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Stories of Mystery edited by Rossiter Johnson
THE BIRTHMARK by NATHANIEL HAWTHORNE.
"In one sense it is," replied Aylmer; "or rather, the elixir of immortality. It is the most precious poison that ever was concocted in this world. By its aid I could apportion the lifetime of any mortal at whom you might point your finger. The strength of the dose would determine whether he were to linger out years, or drop dead in the midst of a breath. No king on his guarded throne could keep his life if I, in my private station, should deem that the welfare of millions justified me in depriving him of it."
"Why do you keep such a terrific drug?" inquired Georgiana in horror.
"Do not mistrust me, dearest," said her husband, smiling; "its virtuous potency is yet greater than its harmful one. But see! here is a powerful cosmetic. With a few drops of this in a vase of water, freckles may be washed away as easily as the hands are cleansed. A stronger infusion would take the blood out of the cheek, and leave the rosiest beauty a pale ghost."
"Is it with this lotion that you intend to bathe my cheek?" asked Georgiana, anxiously.
"O, no," hastily replied her husband; "this is merely superficial. Your case demands a remedy that shall go deeper."
In his interviews with Georgiana, Aylmer generally made minute inquiries as to her sensations, and whether the confinement of the rooms and the temperature of the atmosphere agreed with her. These questions had such a particular drift that Georgiana began to conjecture that she was already subjected to certain physical influences, either breathed in with the fragrant air or taken with her food. She fancied likewise, but it might be altogether fancy, that there was a stirring up of her system,--a strange, indefinite sensation creeping through her veins, and tingling, half painfully, half pleasurably, at her heart. Still, whenever she dared to look into the mirror, there she beheld herself pale as a white rose and with the crimson birthmark stamped upon her cheek. Not even Aylmer now hated it so much as she.
To dispel the tedium of the hours which her husband found it necessary to devote to the processes of combination and analysis, Georgiana turned over the volumes of his scientific library. In many dark old tomes she met with chapters full of romance and poetry. They were the works of the philosophers of the Middle Ages, such as Albertus Magnus, Cornelius Agrippa, Paracelsus, and the famous friar who created the prophetic Brazen Head. All these antique naturalists stood in advance of their centuries, yet were imbued with some of their credulity, and therefore were believed, and perhaps imagined themselves to have acquired from the investigation of nature a power above nature, and from physics a sway over the spiritual world. Hardly less curious and imaginative were the early volumes of the Transactions of the Royal Society, in which the members, knowing little of the limits of natural possibility, were continually recording wonders or proposing methods whereby wonders might be wrought.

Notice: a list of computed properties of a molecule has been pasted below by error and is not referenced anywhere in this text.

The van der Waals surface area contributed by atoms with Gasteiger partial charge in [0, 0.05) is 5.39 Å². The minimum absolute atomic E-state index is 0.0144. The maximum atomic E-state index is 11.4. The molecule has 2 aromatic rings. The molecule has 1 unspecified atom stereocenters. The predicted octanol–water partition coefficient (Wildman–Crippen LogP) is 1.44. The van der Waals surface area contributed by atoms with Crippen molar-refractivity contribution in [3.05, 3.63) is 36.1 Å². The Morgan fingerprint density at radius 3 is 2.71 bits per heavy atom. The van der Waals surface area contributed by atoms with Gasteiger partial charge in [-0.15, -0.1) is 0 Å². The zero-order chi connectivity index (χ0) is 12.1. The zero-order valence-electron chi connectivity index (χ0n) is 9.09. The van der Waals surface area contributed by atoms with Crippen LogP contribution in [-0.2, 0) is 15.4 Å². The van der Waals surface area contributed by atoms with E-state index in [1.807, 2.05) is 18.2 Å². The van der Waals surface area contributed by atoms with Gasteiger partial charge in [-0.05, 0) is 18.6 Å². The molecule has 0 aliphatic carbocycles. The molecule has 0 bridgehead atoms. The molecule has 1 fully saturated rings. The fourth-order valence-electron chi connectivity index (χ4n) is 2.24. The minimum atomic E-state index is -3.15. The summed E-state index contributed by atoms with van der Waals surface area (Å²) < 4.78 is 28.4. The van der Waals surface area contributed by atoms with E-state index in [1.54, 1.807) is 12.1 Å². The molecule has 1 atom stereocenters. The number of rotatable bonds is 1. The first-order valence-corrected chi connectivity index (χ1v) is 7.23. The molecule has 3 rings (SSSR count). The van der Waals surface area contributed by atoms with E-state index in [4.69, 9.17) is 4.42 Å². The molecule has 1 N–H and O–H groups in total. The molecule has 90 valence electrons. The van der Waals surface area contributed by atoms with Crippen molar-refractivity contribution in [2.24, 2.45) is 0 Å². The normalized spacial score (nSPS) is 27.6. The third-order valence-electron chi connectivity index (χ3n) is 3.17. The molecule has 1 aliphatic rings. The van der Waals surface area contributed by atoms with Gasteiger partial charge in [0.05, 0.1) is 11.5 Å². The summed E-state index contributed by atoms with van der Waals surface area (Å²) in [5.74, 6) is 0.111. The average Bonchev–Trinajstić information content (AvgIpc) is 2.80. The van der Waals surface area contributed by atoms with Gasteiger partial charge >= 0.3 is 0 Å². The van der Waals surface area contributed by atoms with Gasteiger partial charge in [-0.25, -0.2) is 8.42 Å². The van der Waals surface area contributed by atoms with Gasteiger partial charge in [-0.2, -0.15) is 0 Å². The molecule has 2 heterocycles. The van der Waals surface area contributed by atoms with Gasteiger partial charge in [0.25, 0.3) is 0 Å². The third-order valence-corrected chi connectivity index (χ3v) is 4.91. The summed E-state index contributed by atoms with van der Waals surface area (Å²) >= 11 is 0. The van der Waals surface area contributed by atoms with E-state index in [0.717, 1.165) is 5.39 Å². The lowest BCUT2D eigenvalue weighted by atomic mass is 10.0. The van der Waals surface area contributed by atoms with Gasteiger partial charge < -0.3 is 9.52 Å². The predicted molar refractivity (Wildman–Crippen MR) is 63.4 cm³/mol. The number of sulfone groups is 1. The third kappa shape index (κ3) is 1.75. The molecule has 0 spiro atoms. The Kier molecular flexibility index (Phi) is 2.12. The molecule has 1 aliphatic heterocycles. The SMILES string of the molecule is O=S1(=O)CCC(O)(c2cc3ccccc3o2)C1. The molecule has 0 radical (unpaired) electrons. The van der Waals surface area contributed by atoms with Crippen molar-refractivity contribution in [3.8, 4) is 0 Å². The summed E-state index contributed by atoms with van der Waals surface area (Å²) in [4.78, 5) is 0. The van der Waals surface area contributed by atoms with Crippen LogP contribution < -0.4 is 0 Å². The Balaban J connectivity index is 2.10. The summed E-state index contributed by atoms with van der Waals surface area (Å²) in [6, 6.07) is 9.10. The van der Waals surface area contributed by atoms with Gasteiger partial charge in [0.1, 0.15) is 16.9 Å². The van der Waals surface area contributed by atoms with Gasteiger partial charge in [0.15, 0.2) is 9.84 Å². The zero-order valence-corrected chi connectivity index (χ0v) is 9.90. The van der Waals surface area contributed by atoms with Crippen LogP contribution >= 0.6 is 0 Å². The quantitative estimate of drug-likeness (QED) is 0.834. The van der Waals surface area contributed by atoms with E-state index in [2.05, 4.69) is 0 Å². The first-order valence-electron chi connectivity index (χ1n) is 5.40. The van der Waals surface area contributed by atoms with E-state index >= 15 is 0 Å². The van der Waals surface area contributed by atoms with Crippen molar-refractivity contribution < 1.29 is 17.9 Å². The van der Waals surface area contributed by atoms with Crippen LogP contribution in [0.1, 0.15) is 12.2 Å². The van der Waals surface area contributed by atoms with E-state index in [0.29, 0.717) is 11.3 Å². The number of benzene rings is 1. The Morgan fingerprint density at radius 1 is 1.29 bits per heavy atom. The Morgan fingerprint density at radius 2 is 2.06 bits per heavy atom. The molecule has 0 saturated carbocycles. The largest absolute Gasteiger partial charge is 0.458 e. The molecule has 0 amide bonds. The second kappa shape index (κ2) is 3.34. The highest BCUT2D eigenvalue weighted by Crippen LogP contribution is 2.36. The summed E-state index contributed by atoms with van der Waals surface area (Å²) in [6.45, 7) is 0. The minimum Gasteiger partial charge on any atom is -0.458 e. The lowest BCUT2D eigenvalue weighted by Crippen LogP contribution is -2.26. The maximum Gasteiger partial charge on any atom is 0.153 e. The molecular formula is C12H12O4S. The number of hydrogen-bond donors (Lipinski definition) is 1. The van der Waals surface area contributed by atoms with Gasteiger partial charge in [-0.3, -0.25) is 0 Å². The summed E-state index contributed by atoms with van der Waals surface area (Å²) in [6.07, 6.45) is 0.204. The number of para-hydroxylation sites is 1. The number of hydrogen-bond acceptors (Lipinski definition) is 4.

But, to Georgiana, the most engrossing volume was a large folio from her husband's own hand, in which he had recorded every experiment of his scientific career, its original aim, the methods adopted for its development, and its final success or failure, with the circumstances to which either event was attributable. The book, in truth, was both the history and emblem of his ardent, ambitious, imaginative, yet practical and laborious life. He handled physical details as if there were nothing beyond them; yet spiritualized them all, and redeemed himself from materialism by his strong and eager aspiration toward the infinite. In his grasp the veriest clod of earth assumed a soul. Georgiana, as she read, reverenced Aylmer and loved him more profoundly than ever, but with a less entire dependence on his judgment than heretofore. Much as he had accomplished, she could not but observe that his most splendid successes were almost invariably failures, if compared with the ideal at which he aimed. His brightest diamonds were the merest pebbles, and felt to be so by himself, in comparison with the inestimable gems which lay hidden beyond his reach. The volume, rich with achievements that had won renown for its author, was yet as melancholy a record as ever mortal hand had penned. It was the sad confession and continual exemplification of the shortcomings of the composite man, the spirit burdened with clay and working in matter, and of the despair that assails the higher nature at finding itself so miserably thwarted by the earthly part. Perhaps every man of genius, in whatever sphere, might recognize the image of his own experience in Aylmer's journal.